My overall mash efficiency was lowish at 76%….I will see in future brews if this was a one off or if the G40 is “less efficient” in the mash….thinking about it, I’m not sure that “recirculation” in the G40 can ever be as effective as the BM20, as in the BM the liquor is physically pumped through the malt pipe….it has nowhere else to go except up and through the malt pipe and grain and over the top back into the kettle. With the G40, liquor that is pumped from beneath and recirculated on top of the grain bed doesn’t necessarily flow back down through the grain bed…it can find an easier route out of the malt pipe via the four sets of vertical holes that run the full height of the malt pipe….so perhaps the G40 recirculation doesn’t have the same “continuous rinsing” effect that the BM20 does. Of course there could be other things at play…possibly the malt extract potential wasn’t as high as I assumed…we will see how this goes in future brews, but for now I will adjust the assumed mash efficiency downwards for the next brew.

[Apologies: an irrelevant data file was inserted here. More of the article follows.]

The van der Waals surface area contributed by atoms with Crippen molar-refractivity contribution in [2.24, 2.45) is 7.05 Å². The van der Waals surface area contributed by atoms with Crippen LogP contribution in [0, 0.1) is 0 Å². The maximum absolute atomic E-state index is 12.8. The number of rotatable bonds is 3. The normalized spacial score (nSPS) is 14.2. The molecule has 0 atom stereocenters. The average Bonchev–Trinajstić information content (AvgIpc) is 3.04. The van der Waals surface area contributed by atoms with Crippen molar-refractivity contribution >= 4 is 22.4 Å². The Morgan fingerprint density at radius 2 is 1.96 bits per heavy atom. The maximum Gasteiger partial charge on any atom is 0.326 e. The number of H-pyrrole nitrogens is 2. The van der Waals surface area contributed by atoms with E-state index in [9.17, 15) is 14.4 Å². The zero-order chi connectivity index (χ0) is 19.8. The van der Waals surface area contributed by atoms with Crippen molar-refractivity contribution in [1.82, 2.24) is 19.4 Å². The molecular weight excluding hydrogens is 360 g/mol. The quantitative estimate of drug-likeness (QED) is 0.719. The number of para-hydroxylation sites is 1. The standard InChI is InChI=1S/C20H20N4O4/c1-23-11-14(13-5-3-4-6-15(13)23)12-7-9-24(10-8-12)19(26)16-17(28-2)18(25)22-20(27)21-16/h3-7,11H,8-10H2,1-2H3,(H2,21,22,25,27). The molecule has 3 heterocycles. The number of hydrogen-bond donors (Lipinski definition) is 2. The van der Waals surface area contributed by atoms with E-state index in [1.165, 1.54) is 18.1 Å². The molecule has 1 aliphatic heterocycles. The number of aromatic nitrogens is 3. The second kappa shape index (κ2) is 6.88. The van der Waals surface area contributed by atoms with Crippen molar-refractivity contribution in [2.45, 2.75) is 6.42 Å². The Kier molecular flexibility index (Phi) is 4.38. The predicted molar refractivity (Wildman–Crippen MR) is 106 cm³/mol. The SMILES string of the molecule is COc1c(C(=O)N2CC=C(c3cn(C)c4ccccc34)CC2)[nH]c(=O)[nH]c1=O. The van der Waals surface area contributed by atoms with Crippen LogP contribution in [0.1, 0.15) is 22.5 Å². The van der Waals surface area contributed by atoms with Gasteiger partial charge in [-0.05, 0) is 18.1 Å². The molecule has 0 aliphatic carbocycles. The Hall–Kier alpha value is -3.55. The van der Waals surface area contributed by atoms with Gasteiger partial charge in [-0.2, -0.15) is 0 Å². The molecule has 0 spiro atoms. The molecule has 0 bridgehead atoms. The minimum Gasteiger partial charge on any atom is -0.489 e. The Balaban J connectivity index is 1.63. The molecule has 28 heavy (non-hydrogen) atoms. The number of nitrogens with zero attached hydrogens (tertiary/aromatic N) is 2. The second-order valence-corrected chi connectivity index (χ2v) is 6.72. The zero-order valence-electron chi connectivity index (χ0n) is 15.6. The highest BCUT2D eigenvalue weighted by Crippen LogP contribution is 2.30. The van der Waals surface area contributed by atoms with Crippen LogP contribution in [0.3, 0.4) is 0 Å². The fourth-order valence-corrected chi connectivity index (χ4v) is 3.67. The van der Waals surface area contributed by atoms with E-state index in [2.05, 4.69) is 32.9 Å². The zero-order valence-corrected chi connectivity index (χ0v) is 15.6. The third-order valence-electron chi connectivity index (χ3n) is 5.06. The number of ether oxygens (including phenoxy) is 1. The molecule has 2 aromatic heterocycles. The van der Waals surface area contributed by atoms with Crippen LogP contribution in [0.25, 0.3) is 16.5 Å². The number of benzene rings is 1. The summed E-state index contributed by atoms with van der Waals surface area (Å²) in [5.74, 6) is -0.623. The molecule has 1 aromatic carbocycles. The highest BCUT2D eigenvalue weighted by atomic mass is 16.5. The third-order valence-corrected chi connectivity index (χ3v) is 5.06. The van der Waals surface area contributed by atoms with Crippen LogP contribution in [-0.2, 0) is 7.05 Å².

After sparging and removing the malt pipe (not an overly strenuous task with just 5.45kg malt) I was pleased to see that not a great deal of grain matter had found its way into the kettle…the samples that I took when measuring mash pH and pre-boil gravity certainly had no more bits of grain in them than in the past when using the BM.

Boil
I was prepared to be a little bit disappointed with the boil given my prior experiences when testing with water, where the boil appeared decidedly weak, and the extreme cold I was brewing in. But no need to worry, even without a lid on, the boil was plenty vigorous and I certainly could not achieve the same level of “roll” with a BM with the lid off under similar conditions…always needed to use the dome lid on the BM, even in the summer, to generate any sort of vigour to the boil. In the 75 minute boil I managed to boil off a not insignificant 6.4Litres….another setting in BeerSmith that I will need to tweak before brewing again!!!

There was no sign at all of any element scorching on the bottom of the kettle when it was emptied (I did not stir the wort during the boil)…I understand that some G30 users have found this to be an issue.

Filters
The rolled filters proved both highly effective at preventing grain from escaping the mash and preventing the pellet hops from getting into the pump…after boiling there was a thick solid cake of pellet matter stuck to the hop filter plate…so solid and compact was the cake that I believe that it actually hindered the pumping of the wort from the kettle to FV after cooling….its was certainly a slow process!!